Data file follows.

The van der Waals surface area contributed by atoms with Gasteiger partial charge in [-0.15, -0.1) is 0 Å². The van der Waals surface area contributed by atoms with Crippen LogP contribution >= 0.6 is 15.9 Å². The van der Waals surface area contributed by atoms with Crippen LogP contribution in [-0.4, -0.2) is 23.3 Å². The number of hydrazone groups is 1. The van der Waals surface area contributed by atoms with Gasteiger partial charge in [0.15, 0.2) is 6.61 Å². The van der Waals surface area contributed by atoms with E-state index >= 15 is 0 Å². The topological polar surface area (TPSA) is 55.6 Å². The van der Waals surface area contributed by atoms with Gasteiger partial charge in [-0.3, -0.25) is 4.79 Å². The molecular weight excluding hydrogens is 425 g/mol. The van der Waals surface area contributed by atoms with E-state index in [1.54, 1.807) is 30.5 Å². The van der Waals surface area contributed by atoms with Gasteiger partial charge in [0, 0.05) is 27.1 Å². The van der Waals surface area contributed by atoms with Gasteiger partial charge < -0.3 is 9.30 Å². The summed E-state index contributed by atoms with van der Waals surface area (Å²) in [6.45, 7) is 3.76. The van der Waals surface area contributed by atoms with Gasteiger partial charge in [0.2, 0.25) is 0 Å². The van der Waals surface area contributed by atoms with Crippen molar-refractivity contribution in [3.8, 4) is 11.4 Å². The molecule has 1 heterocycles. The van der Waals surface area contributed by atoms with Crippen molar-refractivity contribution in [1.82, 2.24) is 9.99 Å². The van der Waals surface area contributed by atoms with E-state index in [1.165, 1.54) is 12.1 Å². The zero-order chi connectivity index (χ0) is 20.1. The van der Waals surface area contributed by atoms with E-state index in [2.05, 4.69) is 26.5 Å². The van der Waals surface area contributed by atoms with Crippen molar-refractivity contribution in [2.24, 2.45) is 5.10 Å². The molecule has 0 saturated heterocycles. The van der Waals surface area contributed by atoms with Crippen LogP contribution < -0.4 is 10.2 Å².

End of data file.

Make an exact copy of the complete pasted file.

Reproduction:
The van der Waals surface area contributed by atoms with Gasteiger partial charge in [-0.15, -0.1) is 0 Å². The van der Waals surface area contributed by atoms with Crippen LogP contribution >= 0.6 is 15.9 Å². The van der Waals surface area contributed by atoms with Crippen LogP contribution in [-0.4, -0.2) is 23.3 Å². The number of hydrazone groups is 1. The van der Waals surface area contributed by atoms with Gasteiger partial charge in [0.15, 0.2) is 6.61 Å². The van der Waals surface area contributed by atoms with E-state index >= 15 is 0 Å². The topological polar surface area (TPSA) is 55.6 Å². The van der Waals surface area contributed by atoms with Gasteiger partial charge in [-0.3, -0.25) is 4.79 Å². The molecular weight excluding hydrogens is 425 g/mol. The van der Waals surface area contributed by atoms with E-state index in [1.54, 1.807) is 30.5 Å². The van der Waals surface area contributed by atoms with Gasteiger partial charge in [0, 0.05) is 27.1 Å². The van der Waals surface area contributed by atoms with Gasteiger partial charge < -0.3 is 9.30 Å². The summed E-state index contributed by atoms with van der Waals surface area (Å²) in [6.45, 7) is 3.76. The van der Waals surface area contributed by atoms with Gasteiger partial charge in [0.2, 0.25) is 0 Å². The van der Waals surface area contributed by atoms with Crippen molar-refractivity contribution in [3.8, 4) is 11.4 Å². The molecule has 1 heterocycles. The van der Waals surface area contributed by atoms with Crippen molar-refractivity contribution in [1.82, 2.24) is 9.99 Å². The van der Waals surface area contributed by atoms with E-state index in [1.165, 1.54) is 12.1 Å². The zero-order chi connectivity index (χ0) is 20.1. The van der Waals surface area contributed by atoms with E-state index in [2.05, 4.69) is 26.5 Å². The van der Waals surface area contributed by atoms with Crippen molar-refractivity contribution in [2.24, 2.45) is 5.10 Å². The molecule has 0 saturated heterocycles. The van der Waals surface area contributed by atoms with Crippen LogP contribution < -0.4 is 10.2 Å².